Romanos IV Diogenes (Greek: Ρωμανός Διογένης), also known as Romanus IV, was a member of the Byzantine military aristocracy who, after his marriage to the widowed empress Eudokia Makrembolitissa, was crowned Byzantine Emperor and reigned from 1068 to 1071. During his reign he was determined to halt the decline of the Byzantine military and to stop Turkish incursions into the Byzantine Empire, but in 1071 he was captured and his army routed at the Battle of Manzikert. While still captive he was overthrown in a palace coup, and when released he was quickly defeated and detained by members of the Doukas family. In 1072, he was blinded and sent to a monastery, where he died of his wounds.
|Romanos IV Diogenes|
|Emperor and Autocrat of the Romans|
|Reign||1 January 1068 –|
1 October 1071
|Coronation||1 January 1068|
|Died||1072 (aged 42)|
Accession to the throneEdit
Romanos Diogenes was the son of Constantine Diogenes and a member of a prominent and powerful Byzantine Greek family from Cappadocia, the Diogenoi, connected by birth to most of the great aristocratic nobles in Asia Minor. His mother was a daughter of Basil Argyros, brother of the emperor Romanos III. Courageous and generous, but also impetuous, Romanos rose with distinction in the army due to his military talents, and he served on the Danubian frontier. At that time some parts from the theme of Bulgaria were organized as a new province with the centre at Serdica, and he became a duke of that province in 1067. However, he was eventually convicted of attempting to usurp the throne of the sons of Constantine X Doukas in 1067. While waiting to receive his sentence from the regent Eudokia Makrembolitissa, he was summoned into her presence and advised that she had pardoned him and that she had furthermore chosen him to be her husband and the guardian of her sons as emperor. She took this course of action primarily due to her concern that unless she managed to find a powerful husband, she could easily lose the regency to any unscrupulous noble, and also because she was infatuated with the popular Romanos. Her decision was met with little protest as the Seljuk Turks had overrun much of Cappadocia and had even taken the important city of Caesarea, meaning that the army needed to be placed under the command of an able and energetic general.
After a written oath promising never to remarry, extracted from Eudokia by Constantine X, had been set aside by the Patriarch of Constantinople, John Xiphilinos, and the approval of the senate obtained, on 1 January 1068 Romanos married the empress and was crowned Emperor of the Romans.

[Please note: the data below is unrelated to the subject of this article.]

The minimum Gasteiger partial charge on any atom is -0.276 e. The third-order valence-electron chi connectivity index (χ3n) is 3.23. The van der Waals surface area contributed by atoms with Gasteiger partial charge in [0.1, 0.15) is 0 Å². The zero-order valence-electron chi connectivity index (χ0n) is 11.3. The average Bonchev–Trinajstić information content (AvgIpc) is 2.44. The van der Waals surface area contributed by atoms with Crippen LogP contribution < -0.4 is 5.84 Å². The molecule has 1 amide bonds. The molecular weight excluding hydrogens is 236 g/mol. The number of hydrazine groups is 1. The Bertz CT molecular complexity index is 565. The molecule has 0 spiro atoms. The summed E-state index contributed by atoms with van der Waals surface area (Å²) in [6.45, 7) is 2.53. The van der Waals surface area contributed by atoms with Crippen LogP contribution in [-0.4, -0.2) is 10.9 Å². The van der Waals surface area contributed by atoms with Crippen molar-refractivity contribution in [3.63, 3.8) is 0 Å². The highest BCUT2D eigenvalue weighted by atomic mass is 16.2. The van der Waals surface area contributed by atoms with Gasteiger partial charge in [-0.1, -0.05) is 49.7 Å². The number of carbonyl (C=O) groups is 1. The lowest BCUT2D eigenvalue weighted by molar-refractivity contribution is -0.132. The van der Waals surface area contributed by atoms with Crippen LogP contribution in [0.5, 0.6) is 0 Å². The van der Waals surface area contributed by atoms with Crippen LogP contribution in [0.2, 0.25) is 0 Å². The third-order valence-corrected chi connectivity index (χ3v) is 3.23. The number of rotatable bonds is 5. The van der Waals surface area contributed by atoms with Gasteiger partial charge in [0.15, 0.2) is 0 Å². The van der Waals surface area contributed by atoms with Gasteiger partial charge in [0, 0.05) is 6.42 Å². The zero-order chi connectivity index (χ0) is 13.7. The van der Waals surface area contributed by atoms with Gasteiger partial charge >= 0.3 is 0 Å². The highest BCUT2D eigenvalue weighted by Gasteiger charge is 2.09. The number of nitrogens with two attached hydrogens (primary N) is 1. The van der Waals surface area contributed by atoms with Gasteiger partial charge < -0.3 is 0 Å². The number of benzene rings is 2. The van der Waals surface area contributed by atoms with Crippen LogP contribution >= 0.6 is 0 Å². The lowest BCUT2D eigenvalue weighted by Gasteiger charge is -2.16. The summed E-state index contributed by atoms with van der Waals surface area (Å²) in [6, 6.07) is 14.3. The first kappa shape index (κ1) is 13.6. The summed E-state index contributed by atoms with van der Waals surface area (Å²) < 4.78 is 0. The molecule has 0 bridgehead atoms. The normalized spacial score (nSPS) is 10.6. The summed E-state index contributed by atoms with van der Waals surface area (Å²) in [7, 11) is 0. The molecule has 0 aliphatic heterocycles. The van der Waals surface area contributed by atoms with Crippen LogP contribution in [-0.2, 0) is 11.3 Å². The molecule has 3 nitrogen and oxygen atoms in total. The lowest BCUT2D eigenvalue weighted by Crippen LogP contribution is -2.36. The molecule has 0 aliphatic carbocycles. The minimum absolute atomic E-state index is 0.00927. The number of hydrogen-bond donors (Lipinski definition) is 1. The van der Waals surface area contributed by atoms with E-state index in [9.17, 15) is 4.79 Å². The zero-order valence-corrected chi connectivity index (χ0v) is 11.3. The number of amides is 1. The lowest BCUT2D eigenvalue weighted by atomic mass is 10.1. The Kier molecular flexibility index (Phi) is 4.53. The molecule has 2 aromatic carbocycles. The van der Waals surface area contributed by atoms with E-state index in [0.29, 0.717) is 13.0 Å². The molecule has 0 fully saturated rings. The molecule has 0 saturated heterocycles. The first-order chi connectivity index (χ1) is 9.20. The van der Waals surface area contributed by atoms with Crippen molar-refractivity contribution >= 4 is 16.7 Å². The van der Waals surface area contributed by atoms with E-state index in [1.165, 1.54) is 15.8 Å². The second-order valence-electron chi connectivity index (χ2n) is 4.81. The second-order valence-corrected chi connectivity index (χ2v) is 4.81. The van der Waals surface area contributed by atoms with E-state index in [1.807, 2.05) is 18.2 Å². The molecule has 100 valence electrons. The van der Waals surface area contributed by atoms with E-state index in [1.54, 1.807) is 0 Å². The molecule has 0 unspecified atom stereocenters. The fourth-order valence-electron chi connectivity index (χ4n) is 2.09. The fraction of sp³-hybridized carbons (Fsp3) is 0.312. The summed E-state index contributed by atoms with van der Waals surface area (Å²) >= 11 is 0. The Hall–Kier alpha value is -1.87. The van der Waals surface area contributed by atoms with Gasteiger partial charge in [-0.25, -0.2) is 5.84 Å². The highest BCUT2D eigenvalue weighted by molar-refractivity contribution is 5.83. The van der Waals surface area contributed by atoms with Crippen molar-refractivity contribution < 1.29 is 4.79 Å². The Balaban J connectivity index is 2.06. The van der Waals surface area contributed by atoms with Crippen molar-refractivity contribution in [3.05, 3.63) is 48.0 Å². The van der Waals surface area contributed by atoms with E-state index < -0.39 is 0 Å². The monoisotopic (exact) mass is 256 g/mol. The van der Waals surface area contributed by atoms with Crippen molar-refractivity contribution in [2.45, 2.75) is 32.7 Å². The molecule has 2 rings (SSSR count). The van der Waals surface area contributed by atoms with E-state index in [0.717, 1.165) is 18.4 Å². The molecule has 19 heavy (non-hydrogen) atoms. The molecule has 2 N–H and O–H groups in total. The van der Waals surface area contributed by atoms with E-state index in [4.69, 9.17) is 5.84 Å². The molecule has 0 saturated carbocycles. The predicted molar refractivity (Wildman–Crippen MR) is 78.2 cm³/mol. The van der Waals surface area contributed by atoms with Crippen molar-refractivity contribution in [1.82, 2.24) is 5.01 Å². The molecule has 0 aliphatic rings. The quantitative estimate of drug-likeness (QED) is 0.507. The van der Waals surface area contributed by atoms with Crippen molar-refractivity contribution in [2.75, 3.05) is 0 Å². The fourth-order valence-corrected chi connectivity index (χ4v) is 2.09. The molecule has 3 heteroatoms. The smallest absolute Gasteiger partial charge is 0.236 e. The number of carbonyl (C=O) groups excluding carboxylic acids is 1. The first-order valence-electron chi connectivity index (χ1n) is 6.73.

Campaigns against the TurksEdit
Romanos IV was now the senior emperor and guardian of his stepsons and junior co-emperors, Michael VII, Konstantios, and Andronikos Doukas. However, his elevation had antagonised not only the Doukas family, in particular the Caesar, John Doukas who led the opposition of the palace officials to Romanos' authority, but also the Varangian Guard, who openly expressed their discontent at the marriage of Eudokia. Romanos therefore decided that he could only exercise his authority by placing himself at the head of the army in the field, thereby focusing the whole government's attention on the war against the Turks.
By 1067, the Turks had been making incursions at will into Mesopotamia, Melitene, Syria, Cilicia, and Cappadocia, culminating with the sack of Caesarea and the plundering of the Church of St Basil. That winter they camped on the frontiers of the empire and waited for the next year's campaigning season. Romanos was confident of Byzantine superiority on the field of battle, looking on the Turks as little more than hordes of robbers who would melt away at the first encounter. He did not take into account the degraded state of the Byzantine forces, which had suffered years of neglect from his predecessors, in particular Constantine X Doukas. His forces, mostly composed of Sclavonian, Armenian, Bulgarian, and Frankish mercenaries, were ill-disciplined, disorganised, and uncoordinated, and he was not prepared to spend time in upgrading the arms, armour, or tactics of the once-feared Byzantine army. It was soon evident that while Romanos possessed military talent, his impetuosity was a serious flaw.
Campaign of 1068Edit
The first military operations of Romanos did achieve a measure of success, reinforcing his opinions about the outcome of the war. Antioch was exposed to the Saracens of Aleppo who, with help from Turkish troops, began an attempt to reconquer the Byzantine province of Syria. Romanos began marching to the southeastern frontier of the empire to deal with this threat, but as he was advancing towards Lykandos, he received word that a Seljuk army had made an incursion into Pontus and had plundered Neocaesarea. Immediately he selected a small mobile force and quickly raced through Sebaste and the mountains of Tephrike to encounter the Turks on the road, forcing them to abandon their plunder and release their prisoners, though a large number of the Turkish troops managed to escape.
Returning south, Romanos rejoined the main army, and they continued their advance through the passes of Mount Taurus to the north of Germanicia and proceeded to invade the Emirate of Aleppo. Romanos captured Hierapolis, which he fortified to provide protection against further incursions into the south-eastern provinces of the empire. He then engaged in further fighting against the Saracens of Aleppo, but neither side managed a decisive victory. With the campaigning season reaching its end, Romanos returned north via Alexandretta and the Cilician Gates to Podandos. Here he was advised of another Seljuk raid into Asia Minor in which they sacked Amorium but returned to their base so fast that Romanos was in no position to give chase. He eventually reached Constantinople by January 1069.
Campaign of 1069Edit